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The county's Daycare Centers are overseen by the Child Care Licensing Unit who monitors and licenses all of the Family Child Care Providers in the County. A licensed family child care provider is approved to care for up to 6 to 12 children at one time in their home. A licensed provider must enter into an agreement with Department of Family Services to receive public funds for their child care services.
There are two types of Child Care Provider homes. Type A Homes can care for up to 12 children at one time with additional staff, Type B Homes can only care for up to six. Type A Homes also have to have city approvals including zoning, building and fire approvals.
Regulated Daycare DescriptionsCenters - Seven or more children of any age. Centers must be licensed. Type A Homes - Seven to twelve children (or four to twelve children if four children are under two years of age) cared for in the provider’s personal residence. The provider’s own children under six years of age must be included in the total count. Type A homes must be licensed. 60 type A family day care homes are licensed by the Department of Job and Family Services. Type B Homes - One to six children cared for in the provider’s personal residence. No more than three children may be under two years of age. The provider’s own children under six years of age must be included in the total count. Anyone can operate a Type B Home without a license. However, care for more than 6 children requires a license. Type B homes must be certified by the county department of Job and Family Services if the child care is paid for with public funds. Schoolage Centers - Seven or more children aged kindergarten and above. School age centers must be licensed. Child Day Camps - Program which operates for less than seven hours a day and only during the vacation of the public schools, cared only for school age children and which is at least 50% outdoor based. Child day camps must register with the department each year. If child care is paid for with public funds, the camp must also meet American Camping Association Accreditation standards, or be approved by the state’s Department of Family Services.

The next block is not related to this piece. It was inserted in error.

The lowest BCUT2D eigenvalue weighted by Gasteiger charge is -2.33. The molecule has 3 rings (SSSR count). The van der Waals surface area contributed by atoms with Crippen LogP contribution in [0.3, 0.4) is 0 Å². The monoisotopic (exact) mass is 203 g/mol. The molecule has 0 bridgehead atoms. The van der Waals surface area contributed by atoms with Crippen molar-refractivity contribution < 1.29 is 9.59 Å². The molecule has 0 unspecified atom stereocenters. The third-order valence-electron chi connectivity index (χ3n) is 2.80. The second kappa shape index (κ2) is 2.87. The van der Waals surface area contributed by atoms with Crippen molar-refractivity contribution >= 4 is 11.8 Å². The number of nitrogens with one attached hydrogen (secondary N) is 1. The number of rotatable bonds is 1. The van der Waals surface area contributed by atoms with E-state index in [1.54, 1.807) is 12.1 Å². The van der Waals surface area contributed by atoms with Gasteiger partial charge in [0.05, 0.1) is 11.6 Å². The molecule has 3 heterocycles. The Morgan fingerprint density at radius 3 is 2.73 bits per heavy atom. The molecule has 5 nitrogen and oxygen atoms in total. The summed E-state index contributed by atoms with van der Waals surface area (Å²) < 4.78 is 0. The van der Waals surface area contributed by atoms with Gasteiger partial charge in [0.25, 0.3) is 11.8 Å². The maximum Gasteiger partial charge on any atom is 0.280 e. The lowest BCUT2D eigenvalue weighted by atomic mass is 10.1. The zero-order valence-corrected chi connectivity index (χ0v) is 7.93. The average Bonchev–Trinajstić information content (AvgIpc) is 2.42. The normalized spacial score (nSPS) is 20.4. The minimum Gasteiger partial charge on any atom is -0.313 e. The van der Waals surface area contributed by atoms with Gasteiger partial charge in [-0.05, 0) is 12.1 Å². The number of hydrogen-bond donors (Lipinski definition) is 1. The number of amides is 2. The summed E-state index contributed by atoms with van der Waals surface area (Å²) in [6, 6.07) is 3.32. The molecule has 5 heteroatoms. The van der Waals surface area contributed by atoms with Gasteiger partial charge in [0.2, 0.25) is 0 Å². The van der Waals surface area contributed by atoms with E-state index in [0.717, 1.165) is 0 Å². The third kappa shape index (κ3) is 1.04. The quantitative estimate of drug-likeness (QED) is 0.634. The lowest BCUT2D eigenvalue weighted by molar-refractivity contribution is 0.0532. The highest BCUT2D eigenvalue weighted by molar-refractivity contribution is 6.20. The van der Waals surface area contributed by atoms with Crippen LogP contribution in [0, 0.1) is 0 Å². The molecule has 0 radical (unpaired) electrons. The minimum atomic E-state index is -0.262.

Some examples of programs which do not require licensure:
• Care provided in a child’s own home; programs which operate two weeks or less a year;
• Programs where parents remain on the premises (unless at the parent’s employment site);
• Specialized training in specific subjects, such as art, drama, dance, swimming, etc.
• Programs which operate one day a week for no more than six hours.
Programs licensed by other agencies - The Department of Education licenses child care programs operated by public and private chartered schools and Head Start programs. Rules and regulations: State’s child care regulations consist of basic requirements designed to prevent harm to children’s health, safety and development. The regulations cover the following areas:
• Staff Requirements
• Space Requirements
• Program Equipment
• Health Program
• Children’s Records
• Infant Care
State’s child care centers are inspected prior to receiving a license, and after license issuance - once a year (for part time centers) or twice a year (for full time centers) - to be sure they continue to meet the requirements. Centers will also be investigated in response to complaints. State’s child care centers must post their license in a conspicuous place where parents can see it. They must also post copies of inspection reports for parent’s review.